Three Fates Project &
Elephant 9

September 3, 2012, Parkteatret, Oslo, Norway

Recently a music loving colleague tipped off that Keith Emerson, the famous keyboardist of Emerson, Lake & Palmer, would perform live to present his new album at the Parkteatret in Grünerløkka, a rather trendy and nice part of Oslo. The Norwegian prog jazz wonderboys of Elephant 9 would be sharing the bill. Can you imagine the urge to get tickets? Parkteatret appeared to be a rather small venue which was quite nicely filled up with approximately two hundred music lovers, and yes, indeed, for the greater part mature and grey gentlemen. The new album was for sale as well and this was the first time I bought vinyl at a gig in addition to the CD/DVD, obviously. Cool, but kind of unpractical when you're standing in a crowded venue...

Elephant 9

It took quite a bit of patience before the gig finally started, but then, Norwegians are typically unstressed... Elephant 9 took the stage with keyboardist extraordinaire
Elephant 9
Ståle Storløkken behind a roaring Hammond organ accompanied by bass player Nikolai Hængsle Eilertsen and drummer Torstein Lofthus. Since this gig I have an addition to my list of favourite drummers for Torstein is an amazing rhythm machine who plays incredibly tight. What I like a lot is the way he managed to keep eye contact with the other band members while hitting everything around him in perfect time. He was centre stage with the bass on his right and the Hammond on his left. It was simply hard not to focus on Torstein. While bass player Hængsle Eilertsen kept a fairly steady pace, it was very much Storløkken doing quick runs and experiments on his keys. A shame that he didn't bring his Fender Rhodes for this gig, but then I understand that he concentrated on the Hammond in honour of one of his major influences: Keith Emerson. Three pieces of about ten minutes each and the gig was over way too soon.

Three Fates Project

Interview session: Marc Bonilla, Keith Emerson and Terje Mikkelsen (L to R)
While some minor adjustments were made on stage, professor in popular music Bjørn Ole Rasch started leading a question and answer session with Keith Emerson, guitarist Marc Bonilla and drummer Terje Mikkelsen about their Three Fates Project in particular and their musical past in general. The interview was rather informal and informative and at times also very funny. Bonilla was in an excellent mood, and probably the easiest talker of the threesome, but Emerson got obviously most of the questions, something he wasn't feel comfortably with all of the time. I wonder whether he was a bit anxious, being this his first public performance in almost two years, or if there was something else. He seemed a bit absent at occasions, but then he came back with a funny anecdote to react on questions.

Marc Bonilla solo
After this lengthy interview session, in which the audience was allowed to participate, Marc Bonilla was the first to play on stage. His American Matador featured him solo on guitar with the orchestra coming from a disc. As Terje Mikkelsen ironically remarked with regard to the size of the venue: 'We had the choice of either bringing an orchestra or having an audience.' It's a great piece of music with an interesting Spanish − almost flamenco − touch and it was a joy to see Bonilla's fluent playing. After that Emerson sat down behind the grand piano on the other side of the stage for an improvisation. However, I would have loved to see him play on the Hammond that stood so close to him all the time, but I understand that for this occasion he mainly stuck to the piano. At the time I was unfamiliar with the piece, but I recognized a bit of Tarkus at the start and there may have been a touch of The Endless Enigma in there as well. It turned out that it was one of the new Emerson pieces from the Three Fates Project album called After All Of This. Marc Bonilla joined in for the closing section with some dreamy guitar lines.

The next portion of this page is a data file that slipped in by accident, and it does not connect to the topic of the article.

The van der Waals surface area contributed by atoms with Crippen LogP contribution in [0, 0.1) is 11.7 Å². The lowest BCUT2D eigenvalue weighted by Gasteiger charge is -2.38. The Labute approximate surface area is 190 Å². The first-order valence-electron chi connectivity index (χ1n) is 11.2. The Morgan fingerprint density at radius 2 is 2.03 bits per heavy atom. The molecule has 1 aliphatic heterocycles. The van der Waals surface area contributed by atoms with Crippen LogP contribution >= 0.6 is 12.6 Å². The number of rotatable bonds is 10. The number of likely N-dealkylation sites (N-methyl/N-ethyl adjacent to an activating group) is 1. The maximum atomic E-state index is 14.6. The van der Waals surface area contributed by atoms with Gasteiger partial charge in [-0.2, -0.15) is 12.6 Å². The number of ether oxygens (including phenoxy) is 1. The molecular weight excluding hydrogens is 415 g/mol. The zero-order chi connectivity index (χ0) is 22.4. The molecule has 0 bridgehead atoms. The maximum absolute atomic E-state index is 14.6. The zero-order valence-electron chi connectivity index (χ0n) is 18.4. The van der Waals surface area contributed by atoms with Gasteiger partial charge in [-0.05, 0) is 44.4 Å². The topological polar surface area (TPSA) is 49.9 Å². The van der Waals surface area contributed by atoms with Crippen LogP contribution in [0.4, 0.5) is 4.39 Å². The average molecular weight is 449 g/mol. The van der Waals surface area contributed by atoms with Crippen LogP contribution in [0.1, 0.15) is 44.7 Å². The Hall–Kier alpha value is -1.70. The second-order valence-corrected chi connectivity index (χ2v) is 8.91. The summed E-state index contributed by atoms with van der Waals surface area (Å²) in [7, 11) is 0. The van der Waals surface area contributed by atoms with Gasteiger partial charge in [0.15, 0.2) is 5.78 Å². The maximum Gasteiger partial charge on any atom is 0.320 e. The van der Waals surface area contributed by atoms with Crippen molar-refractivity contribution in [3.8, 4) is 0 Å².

Next the rhythm section of Elephant 9 joined Emerson and Bonilla for a wonderful version of Stones Of Years. Keith led this piece on the grand piano into a real jazzy mood
Full line up
and gradually they moved towards a rockier side when Bonilla's guitars took over the lead. Awesome! After this Emerson went to the synths in the centre of the stage. During the previous piece a horn section and a kettledrummer from the Royal Norwegian Navy, had already been waiting on stage, but for Fanfare For The Common Man, the next piece to be performed, they were allowed to join in. Terje Mikkelsen conducted the first part, which was the original Aaron Copland version with horns; next the rock band took over with a smashing version of this classic. Bjørn Ole Rasch participated for the occasion providing additional synths. The horn section and the band closed off together in a smashing finale − a bit of a shame that the band drowned out most of the sound of the horns...

After a short break Emerson returned to the stage for a piano-only version of Tarkus − about the first half of the piece − which closed off an all too short evening. Keep your fingers crossed that the Three Fates Project will return with a full orchestra!

Text and pictures by Carsten Busch (edited by Peter Willemsen)

Setlist Elephant 9:

Setlist Three Fates Project:

The Riddler

American matador (Bonilla solo)
After all of this (Emerson solo)
Stones of years (full band)
Fanfare for the common man (full band)
Tarkus (piano version)

Line up Elephant 9:

Setlist Three Fates Project:

Ståle Storløkken:
Hammond organ
Nikolai Hængsle Eilertsen:
Torstein Lofthus:
Keith Emerson:
grand piano, synths
Marc Bonilla:
Terje Mikkelsen:
Nikolai Hængsle Eilertsen:
Torstein Lofthus:
Bjørn Ole Rasch:
additional synths / horn section from the Norwegian Royal Navy

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